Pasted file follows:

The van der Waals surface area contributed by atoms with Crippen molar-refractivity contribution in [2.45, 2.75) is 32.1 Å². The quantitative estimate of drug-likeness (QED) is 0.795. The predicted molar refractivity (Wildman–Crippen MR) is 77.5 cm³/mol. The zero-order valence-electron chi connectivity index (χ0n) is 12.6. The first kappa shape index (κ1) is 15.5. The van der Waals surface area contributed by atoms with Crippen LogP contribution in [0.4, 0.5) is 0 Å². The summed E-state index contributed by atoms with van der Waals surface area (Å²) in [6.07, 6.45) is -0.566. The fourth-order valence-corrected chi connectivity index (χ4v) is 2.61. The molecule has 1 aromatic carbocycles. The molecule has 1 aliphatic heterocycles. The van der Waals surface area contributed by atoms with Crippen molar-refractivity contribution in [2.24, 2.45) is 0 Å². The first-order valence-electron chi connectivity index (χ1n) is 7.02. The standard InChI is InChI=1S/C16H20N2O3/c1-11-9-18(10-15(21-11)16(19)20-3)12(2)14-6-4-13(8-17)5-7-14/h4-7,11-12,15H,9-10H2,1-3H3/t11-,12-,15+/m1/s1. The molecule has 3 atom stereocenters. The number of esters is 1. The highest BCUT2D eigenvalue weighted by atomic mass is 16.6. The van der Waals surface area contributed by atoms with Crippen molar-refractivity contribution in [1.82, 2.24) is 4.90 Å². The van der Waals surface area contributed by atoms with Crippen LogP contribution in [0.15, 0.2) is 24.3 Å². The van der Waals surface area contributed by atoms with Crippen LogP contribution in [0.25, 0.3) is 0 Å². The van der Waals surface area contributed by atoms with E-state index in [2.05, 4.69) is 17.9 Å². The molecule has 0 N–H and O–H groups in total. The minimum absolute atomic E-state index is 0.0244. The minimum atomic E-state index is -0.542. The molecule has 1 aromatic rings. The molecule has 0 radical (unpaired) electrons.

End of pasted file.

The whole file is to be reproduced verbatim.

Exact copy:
The van der Waals surface area contributed by atoms with Crippen molar-refractivity contribution in [2.45, 2.75) is 32.1 Å². The quantitative estimate of drug-likeness (QED) is 0.795. The predicted molar refractivity (Wildman–Crippen MR) is 77.5 cm³/mol. The zero-order valence-electron chi connectivity index (χ0n) is 12.6. The first kappa shape index (κ1) is 15.5. The van der Waals surface area contributed by atoms with Crippen LogP contribution in [0.4, 0.5) is 0 Å². The summed E-state index contributed by atoms with van der Waals surface area (Å²) in [6.07, 6.45) is -0.566. The fourth-order valence-corrected chi connectivity index (χ4v) is 2.61. The molecule has 1 aromatic carbocycles. The molecule has 1 aliphatic heterocycles. The van der Waals surface area contributed by atoms with Crippen molar-refractivity contribution in [2.24, 2.45) is 0 Å². The first-order valence-electron chi connectivity index (χ1n) is 7.02. The standard InChI is InChI=1S/C16H20N2O3/c1-11-9-18(10-15(21-11)16(19)20-3)12(2)14-6-4-13(8-17)5-7-14/h4-7,11-12,15H,9-10H2,1-3H3/t11-,12-,15+/m1/s1. The molecule has 3 atom stereocenters. The number of esters is 1. The highest BCUT2D eigenvalue weighted by atomic mass is 16.6. The van der Waals surface area contributed by atoms with Crippen molar-refractivity contribution in [1.82, 2.24) is 4.90 Å². The van der Waals surface area contributed by atoms with Crippen LogP contribution in [0.15, 0.2) is 24.3 Å². The van der Waals surface area contributed by atoms with Crippen LogP contribution in [0.25, 0.3) is 0 Å². The van der Waals surface area contributed by atoms with E-state index in [2.05, 4.69) is 17.9 Å². The molecule has 0 N–H and O–H groups in total. The minimum absolute atomic E-state index is 0.0244. The minimum atomic E-state index is -0.542. The molecule has 1 aromatic rings. The molecule has 0 radical (unpaired) electrons.